A GAO report has found that the Small Business Administration needs to improve compliance with the credit elsewhere requirement and its 7 (a) loan program.
For its 7(a) loan program, the Small Business Administration (SBA) has largely delegated authority to lenders to make 7(a) loan determinations for those borrowers who cannot obtain conventional credit at reasonable terms elsewhere. To monitor lender compliance with the “credit elsewhere” requirement SBA primarily uses on-site reviews conducted by third-party contractors with SBA participation and oversight, and other reviews. According to SBA guidance, lenders making 7(a) loans must take steps to ensure and document that borrowers meet the program’s credit elsewhere requirement. However, GAO noted a number of concerns with SBA’s monitoring efforts.
However, GAO found that over 40 percent (17 of 40) of the on-site lender reviews performed in fiscal year 2016 identified lender noncompliance with the requirement. On-site reviewers identified several factors, such as weakness in lenders’ internal control processes that were the cause for lender noncompliance, and most on-site reviewers did not document their assessment of lenders’ policies or procedures, because SBA does not require them to do so. As a result SBA does not have information that could help explain the high noncompliance rate.
Federal internal control standards state that management should design control activities, including appropriate documentation, and use quality information to achieve the entity’s objectives. Without better information on lenders’ procedures for complying with the documentation requirement, SBA may be limited in its ability to promote compliance with requirements designed to help ensure that the 7(a) program reaches its target population.
SBA does not routinely collect or analyze information on the criteria used by lenders for credit elsewhere justifications. SBA recently began collecting some information on lenders’ use of the criteria, but this information is limited, and SBA does not analyze the information that it does collect to better understand lenders’ practices. Federal internal control standards state that management should use quality information to achieve the entity’s objectives. Without more robust information and analysis, SBA may be limited in its ability to understand how lenders are using the credit elsewhere criteria and identify patterns of use by certain lenders that place them at a higher risk of not reaching borrowers who cannot obtain credit from other sources at reasonable terms.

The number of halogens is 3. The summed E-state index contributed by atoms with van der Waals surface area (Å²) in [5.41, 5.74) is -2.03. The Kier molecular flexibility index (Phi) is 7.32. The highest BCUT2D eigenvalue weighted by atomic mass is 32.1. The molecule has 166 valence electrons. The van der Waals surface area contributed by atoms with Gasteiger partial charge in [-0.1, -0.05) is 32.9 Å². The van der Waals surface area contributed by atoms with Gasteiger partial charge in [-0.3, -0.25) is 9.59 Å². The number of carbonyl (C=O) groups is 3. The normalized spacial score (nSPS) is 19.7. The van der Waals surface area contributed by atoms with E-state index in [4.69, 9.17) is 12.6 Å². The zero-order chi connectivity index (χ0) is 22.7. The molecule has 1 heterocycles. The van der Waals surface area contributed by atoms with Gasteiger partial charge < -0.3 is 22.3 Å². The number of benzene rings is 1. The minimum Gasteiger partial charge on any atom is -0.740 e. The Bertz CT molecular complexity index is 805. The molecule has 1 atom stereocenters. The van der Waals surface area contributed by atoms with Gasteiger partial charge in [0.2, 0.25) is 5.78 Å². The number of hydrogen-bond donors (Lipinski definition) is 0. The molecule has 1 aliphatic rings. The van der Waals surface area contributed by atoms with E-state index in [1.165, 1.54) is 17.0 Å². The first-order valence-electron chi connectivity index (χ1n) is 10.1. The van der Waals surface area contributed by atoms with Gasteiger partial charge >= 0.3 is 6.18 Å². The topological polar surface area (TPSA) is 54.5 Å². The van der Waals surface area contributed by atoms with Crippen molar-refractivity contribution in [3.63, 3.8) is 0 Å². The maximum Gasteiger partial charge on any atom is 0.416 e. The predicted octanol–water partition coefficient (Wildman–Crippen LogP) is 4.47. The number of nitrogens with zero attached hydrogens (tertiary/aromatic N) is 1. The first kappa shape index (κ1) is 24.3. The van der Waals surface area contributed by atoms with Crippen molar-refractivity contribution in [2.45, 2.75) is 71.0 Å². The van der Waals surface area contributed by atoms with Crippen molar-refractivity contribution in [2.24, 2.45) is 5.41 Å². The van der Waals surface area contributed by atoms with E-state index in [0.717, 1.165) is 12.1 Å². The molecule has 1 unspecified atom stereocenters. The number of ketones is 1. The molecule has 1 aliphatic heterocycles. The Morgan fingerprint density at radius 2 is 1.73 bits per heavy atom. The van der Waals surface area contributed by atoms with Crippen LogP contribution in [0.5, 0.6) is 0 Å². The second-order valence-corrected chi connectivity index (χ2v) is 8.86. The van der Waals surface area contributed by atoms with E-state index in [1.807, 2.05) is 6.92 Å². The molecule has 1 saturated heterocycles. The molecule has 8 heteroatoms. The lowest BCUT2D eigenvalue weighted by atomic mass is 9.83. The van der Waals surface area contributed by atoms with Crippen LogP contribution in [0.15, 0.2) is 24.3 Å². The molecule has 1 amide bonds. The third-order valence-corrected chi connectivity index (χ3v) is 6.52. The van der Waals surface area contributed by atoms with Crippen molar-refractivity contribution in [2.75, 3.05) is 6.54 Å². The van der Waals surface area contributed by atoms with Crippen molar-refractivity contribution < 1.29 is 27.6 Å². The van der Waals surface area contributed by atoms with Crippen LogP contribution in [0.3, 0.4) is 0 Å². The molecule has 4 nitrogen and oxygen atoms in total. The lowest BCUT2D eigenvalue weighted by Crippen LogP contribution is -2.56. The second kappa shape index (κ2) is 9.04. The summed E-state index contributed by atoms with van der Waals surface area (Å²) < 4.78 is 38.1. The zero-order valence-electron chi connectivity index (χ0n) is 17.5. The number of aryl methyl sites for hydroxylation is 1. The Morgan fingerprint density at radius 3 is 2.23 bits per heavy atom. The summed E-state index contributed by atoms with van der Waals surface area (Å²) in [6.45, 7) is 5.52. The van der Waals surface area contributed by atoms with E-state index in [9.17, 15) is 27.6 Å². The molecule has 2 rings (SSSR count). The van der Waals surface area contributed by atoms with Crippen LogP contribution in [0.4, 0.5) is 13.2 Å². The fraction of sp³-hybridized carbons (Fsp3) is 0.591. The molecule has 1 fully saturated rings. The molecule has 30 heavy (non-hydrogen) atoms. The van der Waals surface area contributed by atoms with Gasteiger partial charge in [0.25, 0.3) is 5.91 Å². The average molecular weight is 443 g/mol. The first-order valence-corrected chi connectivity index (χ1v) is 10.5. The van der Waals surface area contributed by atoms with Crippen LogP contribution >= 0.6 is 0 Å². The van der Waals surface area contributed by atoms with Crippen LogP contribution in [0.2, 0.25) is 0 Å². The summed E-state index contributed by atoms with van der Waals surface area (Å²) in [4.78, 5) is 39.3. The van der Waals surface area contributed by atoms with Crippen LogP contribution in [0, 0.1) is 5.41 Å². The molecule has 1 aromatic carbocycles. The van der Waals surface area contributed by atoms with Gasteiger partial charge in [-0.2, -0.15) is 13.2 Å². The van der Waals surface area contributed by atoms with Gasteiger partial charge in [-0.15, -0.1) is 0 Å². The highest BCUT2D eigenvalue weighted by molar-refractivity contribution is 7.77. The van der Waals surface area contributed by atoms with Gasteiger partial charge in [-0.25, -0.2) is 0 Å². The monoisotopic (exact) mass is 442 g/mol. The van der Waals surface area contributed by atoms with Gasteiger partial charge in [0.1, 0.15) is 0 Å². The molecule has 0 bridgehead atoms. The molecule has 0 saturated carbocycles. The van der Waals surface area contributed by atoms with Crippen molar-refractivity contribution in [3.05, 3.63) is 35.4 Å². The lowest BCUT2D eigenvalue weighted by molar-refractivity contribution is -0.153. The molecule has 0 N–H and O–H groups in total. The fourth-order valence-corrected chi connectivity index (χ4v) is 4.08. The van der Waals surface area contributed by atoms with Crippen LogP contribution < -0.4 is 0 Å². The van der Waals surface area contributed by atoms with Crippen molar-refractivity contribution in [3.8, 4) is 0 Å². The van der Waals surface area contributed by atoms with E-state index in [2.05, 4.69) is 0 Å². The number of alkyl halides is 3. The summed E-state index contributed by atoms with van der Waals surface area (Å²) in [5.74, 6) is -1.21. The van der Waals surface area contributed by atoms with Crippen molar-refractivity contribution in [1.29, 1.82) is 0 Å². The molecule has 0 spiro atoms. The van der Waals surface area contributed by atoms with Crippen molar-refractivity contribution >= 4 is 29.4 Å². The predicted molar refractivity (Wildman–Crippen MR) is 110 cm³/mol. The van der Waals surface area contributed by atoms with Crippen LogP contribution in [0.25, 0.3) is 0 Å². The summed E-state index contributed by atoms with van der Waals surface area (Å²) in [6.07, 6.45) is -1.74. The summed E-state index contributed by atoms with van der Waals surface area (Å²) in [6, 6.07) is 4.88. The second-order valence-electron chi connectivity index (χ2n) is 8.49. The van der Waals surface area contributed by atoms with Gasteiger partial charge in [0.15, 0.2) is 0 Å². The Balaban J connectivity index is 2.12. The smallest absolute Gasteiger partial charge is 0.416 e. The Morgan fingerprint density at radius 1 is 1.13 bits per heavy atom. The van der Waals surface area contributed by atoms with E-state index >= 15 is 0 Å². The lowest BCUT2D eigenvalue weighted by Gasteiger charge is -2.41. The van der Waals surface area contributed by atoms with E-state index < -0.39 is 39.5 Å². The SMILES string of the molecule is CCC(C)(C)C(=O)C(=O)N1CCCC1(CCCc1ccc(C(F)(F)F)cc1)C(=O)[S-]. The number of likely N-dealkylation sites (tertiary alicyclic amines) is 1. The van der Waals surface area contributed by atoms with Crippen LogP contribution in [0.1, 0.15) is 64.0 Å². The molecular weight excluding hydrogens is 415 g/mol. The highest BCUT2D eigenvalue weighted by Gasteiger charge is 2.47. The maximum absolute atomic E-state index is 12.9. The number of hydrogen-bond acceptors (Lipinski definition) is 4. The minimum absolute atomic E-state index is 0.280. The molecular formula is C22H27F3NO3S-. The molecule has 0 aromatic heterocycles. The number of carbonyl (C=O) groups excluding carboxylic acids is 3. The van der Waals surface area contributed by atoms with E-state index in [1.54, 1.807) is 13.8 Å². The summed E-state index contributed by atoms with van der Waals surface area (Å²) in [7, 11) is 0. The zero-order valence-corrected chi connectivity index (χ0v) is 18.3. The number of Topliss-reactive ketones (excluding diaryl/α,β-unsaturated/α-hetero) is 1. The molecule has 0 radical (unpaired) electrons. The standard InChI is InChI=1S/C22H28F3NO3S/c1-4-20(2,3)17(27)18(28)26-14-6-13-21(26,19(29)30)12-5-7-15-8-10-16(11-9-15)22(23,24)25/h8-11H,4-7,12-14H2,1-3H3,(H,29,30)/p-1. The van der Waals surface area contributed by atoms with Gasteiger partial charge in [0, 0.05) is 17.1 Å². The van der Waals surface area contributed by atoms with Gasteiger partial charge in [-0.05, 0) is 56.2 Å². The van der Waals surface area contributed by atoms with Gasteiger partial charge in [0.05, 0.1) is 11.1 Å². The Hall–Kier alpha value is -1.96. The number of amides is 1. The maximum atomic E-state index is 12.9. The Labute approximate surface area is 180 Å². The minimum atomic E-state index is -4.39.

In general, representatives from 8 of 11 lenders that GAO interviewed stated that SBA’s credit elsewhere criteria are adequate for determining small business eligibility for the 7(a) program. These criteria help them target their lending to small businesses that would otherwise have difficulty obtaining conventional credit because they are often new businesses or have a shortage of collateral. However, they also said that other factors—such as lender policies and economic conditions—can affect their decisions to offer 7(a) loans. In January 2018, SBA issued revised guidance for the 7(a) program and has provided training on this new guidance to lenders and trade associations. Lenders told GAO they are still in the process of understanding the new requirements.
GAO recommended that the Administrator of SBA should require reviewers to consistently document their assessments of a lender’s policies and practices, and should should use its on-site and off-site reviews to routinely collect information on lenders’ use of credit elsewhere criteria as part of its monitoring of lender practices related to the credit elsewhere requirement. It also recommended that the Administrator of SBA should analyze information on lenders’ use of credit elsewhere criteria obtained from its reviews to identify lenders that may be at greater risk of noncompliance and to inform its selection of lenders for further review for credit elsewhere compliance.